One way to connect an extra Retina (2048×1536) display to your computer is to purchase Adafruit Qualia 9.7″ DisplayPort Monitor for $224.95. But in case your budget is limited, you could combine an old iPAD 3/4 display with AbuseMark 2048×1536 LCD to DisplayPort Adapter for 3,500 JPY ($29 US). If you don’t have an old iPAD, or would rather not dismantle your “old”-but-still-useful iPAD, you could purchase LG LP097QX1-SPC1/2, LG LP097QX1-SPA1/2/V, or Samsung LTL097QL01-W01 LCD panels instead for about $80 on Amazon US (LP097QX1 / LTL097QL01). If you live in Japan, AbuseMark also ships a complete kit for 12,000 JPY.

AbuseMark_Retian_DisplayPort_Adapter

 

Key features listed for the board:

  • Video Input – DisplayPort
  • Display Connector – 51-pin 0.3mm pitch FPC connector
  • STM32F103CB 32-bit Cortex M3 MCU with native USB for firmware update and power/brightness/etc control
  • Dual TI TPS61187 WLED drivers
  • Power – USB or 5V-powered (separate connector) / 1.35A total current draw.
  • Buck DC/DC converter for panel power
  • Dimmable/controllable RGB LED
  • One push button (power + overloaded function on long press)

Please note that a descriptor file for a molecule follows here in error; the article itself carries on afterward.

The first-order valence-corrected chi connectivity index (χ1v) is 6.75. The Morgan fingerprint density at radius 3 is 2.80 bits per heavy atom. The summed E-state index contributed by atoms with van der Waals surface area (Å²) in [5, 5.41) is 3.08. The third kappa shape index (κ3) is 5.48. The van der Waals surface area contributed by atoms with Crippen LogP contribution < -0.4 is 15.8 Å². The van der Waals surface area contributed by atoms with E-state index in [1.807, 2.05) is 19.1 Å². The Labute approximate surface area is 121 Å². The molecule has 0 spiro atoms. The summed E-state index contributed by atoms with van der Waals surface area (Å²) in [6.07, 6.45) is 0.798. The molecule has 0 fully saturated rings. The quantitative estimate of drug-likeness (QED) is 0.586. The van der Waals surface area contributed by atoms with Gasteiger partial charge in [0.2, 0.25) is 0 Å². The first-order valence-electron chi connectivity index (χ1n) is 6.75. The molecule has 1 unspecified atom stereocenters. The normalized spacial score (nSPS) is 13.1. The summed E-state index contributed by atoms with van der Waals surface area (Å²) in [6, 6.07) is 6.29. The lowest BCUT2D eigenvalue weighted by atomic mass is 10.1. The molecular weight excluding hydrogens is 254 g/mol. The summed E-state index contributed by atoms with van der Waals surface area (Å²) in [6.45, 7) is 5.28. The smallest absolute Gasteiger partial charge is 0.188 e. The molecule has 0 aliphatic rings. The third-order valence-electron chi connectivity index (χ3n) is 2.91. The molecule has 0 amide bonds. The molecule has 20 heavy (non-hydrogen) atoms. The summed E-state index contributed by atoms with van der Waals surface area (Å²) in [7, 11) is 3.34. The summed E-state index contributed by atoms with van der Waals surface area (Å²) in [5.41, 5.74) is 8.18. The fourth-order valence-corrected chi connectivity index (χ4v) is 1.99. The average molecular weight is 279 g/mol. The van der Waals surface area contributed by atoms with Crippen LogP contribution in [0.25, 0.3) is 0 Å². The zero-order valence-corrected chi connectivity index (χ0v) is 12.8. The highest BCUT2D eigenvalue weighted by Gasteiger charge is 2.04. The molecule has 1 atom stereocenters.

• Firmware upgrade over USB (DFU)
  • Dimensions – 80x40mm
iPAD_Display_DisplayPort_640px

Board Connected to 9.7″ Display (Click to Enlarge)

If you’d like to do something a little more challenging, you could also create your own simpler RetinaDP adapter board using Eagle or KiCAD board design files make by EmerytHacks a few years ago. I’ve also been looking for Retina to HDMI adapter boards, but could not find any…

Thanks to Michaël for the tip.

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Categories: Hardware Tags: display, displayport, hack, ipad, recycle

A5-V11 Mini Router Runs OpenWRT (Linux) For Just $8

March 29th, 2015 14 comments

In case you you still think OpenWRT capable NEXX WT1520 router is still too expensive at $15, what about an $8 OpenWRT router? That’s what LY mini wireless router costs including shipping, and it’s better known as A5-V11, the name of its PCB.

A5-V11_OpenWRT_RouterIt’s not exactly a 3G/4G router as the casing implied, but it does support external USB 3G/4G dongles like most other routers with USB on the market.

A5-V11 specifications:

  • SoC – Mediatek/Ralink) RT5350F MIPS processor @ 360MHz
  • System Memory – 32MB RAM (W9825G6EH-75). Some people reported theirs only have 16MB RAM, so YMMV.
  • Storage – 4MB NAND flash (Pm25LQ032)
  • Connectivity – Wi-Fi 802.11b/g/n up to 150 Mbps; 1x 10/100M Ethernet